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Thursday, December 31, 2009

Why “Abstinence Education” Fails: An Interlude (Part II)

A few people have brought to my attention, and rightfully so, that I may have simplified many factors that contribute to youth being so sexually active outside of marriage; factors beyond what abstinence educators can control or have influence on. Isolating this to abstinence education was somewhat intended though, and before I provide my so called “solution”, I would like to acknowledge that yes you all are right to say there are so many factors that affect a child/teen's mental, social, emotional development. It would be inaccurate for me to claim that abstinence education’s failures are solely to blame. They’re not.

Let me further set some framework though, in response to some of these external factors like family and environment pointed out. Firstly, my social paradigm has been formulated within what was a mostly high to lower middle class, Caucasian community. Sure there was a smaller minority contingent in my community and high school, but the majority of my social interaction, and in college, composed of relationships and observations of status similar peers. This is something I didn’t chose and don’t feel bad about. It’s just how it is. Do I know inner city and many at-risk youth have a ton more physical (I emphasize physical because though middle class “rich” kids may have the big house and BMW, there are a host of temptations and pressure they face that poor kids don’t) obstacles that rich white kids don’t have? Sure. But I didn’t grow up in those environments, my parents weren’t divorced, and relational morals were held in high esteem. We don't chose our parents.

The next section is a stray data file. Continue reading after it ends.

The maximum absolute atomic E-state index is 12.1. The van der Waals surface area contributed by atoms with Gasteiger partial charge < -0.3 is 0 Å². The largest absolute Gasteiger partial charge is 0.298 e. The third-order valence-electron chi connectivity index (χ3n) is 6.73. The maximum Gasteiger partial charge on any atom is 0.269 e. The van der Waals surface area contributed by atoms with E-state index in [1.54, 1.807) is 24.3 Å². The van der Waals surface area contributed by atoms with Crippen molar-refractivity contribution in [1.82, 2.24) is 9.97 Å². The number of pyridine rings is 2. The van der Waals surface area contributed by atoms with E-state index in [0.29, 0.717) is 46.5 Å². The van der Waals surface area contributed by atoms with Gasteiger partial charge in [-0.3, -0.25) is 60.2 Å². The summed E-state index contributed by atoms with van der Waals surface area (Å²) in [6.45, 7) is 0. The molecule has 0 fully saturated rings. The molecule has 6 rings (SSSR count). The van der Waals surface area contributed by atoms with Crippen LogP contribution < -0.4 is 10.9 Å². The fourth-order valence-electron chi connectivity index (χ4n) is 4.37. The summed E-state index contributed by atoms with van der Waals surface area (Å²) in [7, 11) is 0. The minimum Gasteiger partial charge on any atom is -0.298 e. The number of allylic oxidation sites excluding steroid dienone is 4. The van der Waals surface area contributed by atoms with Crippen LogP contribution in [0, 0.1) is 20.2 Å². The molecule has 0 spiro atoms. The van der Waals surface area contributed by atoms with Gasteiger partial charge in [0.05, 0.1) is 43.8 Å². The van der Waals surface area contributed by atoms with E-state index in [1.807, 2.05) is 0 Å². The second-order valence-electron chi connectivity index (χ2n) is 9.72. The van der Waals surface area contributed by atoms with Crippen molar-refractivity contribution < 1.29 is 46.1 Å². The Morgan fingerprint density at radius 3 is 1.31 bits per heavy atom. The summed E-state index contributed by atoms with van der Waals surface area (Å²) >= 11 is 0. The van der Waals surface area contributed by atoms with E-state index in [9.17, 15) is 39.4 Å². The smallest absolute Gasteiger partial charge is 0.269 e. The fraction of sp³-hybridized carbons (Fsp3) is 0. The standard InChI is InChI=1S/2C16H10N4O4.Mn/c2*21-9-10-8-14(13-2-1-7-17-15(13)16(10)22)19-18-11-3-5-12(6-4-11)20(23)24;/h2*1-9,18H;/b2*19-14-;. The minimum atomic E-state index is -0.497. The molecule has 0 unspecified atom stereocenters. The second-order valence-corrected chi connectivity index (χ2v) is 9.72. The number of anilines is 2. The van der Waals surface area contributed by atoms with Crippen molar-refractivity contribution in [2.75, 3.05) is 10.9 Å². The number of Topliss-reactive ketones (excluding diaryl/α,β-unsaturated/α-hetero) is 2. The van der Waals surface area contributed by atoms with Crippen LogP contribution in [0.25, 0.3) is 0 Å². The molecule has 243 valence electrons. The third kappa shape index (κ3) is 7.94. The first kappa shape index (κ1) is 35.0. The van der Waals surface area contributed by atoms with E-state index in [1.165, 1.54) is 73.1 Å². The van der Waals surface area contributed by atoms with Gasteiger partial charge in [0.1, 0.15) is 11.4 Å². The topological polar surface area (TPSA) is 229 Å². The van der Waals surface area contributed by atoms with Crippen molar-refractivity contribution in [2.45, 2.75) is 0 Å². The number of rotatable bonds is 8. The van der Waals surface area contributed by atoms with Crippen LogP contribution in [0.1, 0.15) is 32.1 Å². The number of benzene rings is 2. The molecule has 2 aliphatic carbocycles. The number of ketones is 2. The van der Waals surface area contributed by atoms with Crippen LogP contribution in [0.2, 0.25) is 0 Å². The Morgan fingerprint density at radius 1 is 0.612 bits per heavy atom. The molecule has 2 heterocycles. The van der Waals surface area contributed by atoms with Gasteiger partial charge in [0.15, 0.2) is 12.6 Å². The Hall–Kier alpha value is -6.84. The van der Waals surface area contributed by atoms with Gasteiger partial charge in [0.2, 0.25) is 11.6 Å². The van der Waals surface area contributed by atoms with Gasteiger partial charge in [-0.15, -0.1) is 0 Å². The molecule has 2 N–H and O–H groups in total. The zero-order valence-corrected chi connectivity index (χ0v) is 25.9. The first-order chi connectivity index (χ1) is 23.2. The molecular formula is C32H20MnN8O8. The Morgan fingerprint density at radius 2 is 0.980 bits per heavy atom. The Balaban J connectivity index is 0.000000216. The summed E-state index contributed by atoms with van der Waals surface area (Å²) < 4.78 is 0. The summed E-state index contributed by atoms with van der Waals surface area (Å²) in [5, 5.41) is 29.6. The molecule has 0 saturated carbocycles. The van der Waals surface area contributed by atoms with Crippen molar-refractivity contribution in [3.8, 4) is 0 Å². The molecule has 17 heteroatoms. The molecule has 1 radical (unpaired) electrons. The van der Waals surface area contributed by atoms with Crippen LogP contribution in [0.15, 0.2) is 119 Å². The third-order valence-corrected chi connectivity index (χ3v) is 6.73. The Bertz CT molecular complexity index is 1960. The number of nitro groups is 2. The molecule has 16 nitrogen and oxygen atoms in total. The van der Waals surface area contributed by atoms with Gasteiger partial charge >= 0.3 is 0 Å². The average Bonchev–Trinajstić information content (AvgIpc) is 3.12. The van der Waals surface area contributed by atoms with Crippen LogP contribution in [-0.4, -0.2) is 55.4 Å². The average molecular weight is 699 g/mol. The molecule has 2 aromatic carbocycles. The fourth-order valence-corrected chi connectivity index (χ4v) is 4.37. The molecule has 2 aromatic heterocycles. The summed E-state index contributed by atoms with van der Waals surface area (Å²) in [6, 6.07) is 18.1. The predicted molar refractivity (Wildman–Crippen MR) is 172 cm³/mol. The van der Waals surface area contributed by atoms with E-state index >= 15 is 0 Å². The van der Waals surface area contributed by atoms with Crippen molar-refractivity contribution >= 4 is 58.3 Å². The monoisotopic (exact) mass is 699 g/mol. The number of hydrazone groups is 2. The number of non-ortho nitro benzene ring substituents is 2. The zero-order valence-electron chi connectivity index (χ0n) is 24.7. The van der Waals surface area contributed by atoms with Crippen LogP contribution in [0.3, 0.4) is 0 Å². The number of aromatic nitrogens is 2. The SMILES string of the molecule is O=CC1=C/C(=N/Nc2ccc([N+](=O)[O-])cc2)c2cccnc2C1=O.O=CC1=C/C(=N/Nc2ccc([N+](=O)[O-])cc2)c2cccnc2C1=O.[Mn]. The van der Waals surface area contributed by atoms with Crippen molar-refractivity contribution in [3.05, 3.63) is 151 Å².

Secondly, despite the disadvantages kids of single parents, at-risk youth, and other debilitating factors have, this idea of volitional virginity is universal; applicable to all humans in any environment. I don’t care if you grow up in a third-world village where rape and polygamy are promoted, or at the foot of a monastery – if you’re a human, you’re capable of recognizing and acting upon these virtuous principles. This isn’t to make light of severe disadvantages some youth have, it’s just to state that everyone is capable of making a moral decision – as I explain in my post below.

Finally, just because you grew up in a perfect Christian home where mommy and daddy loved each other and took you to church every week, and you were a regular at youth group did your “quiet times” with fervor…well that doesn’t exempt you from downfall (I know of peers and friends that had everything given to them in terms of moral instruction, physical needs, and educational benefit; and they still failed in this area – basically no one is immune to these pressures, regardless of upbringing. It could of, and still can, just as easily been me). On the flip side, I know of kids that came from the worst of the worst family upbringings, and yet managed to emerge from their childhood unscathed. Though I’m not trying to marginalize the vast differences in upbringing and social environments we grow up in – and how those differences are strong factors in determining where our lives go, it does prove that regardless, we ultimately do all make, and are accountable for, our own moral decisions.

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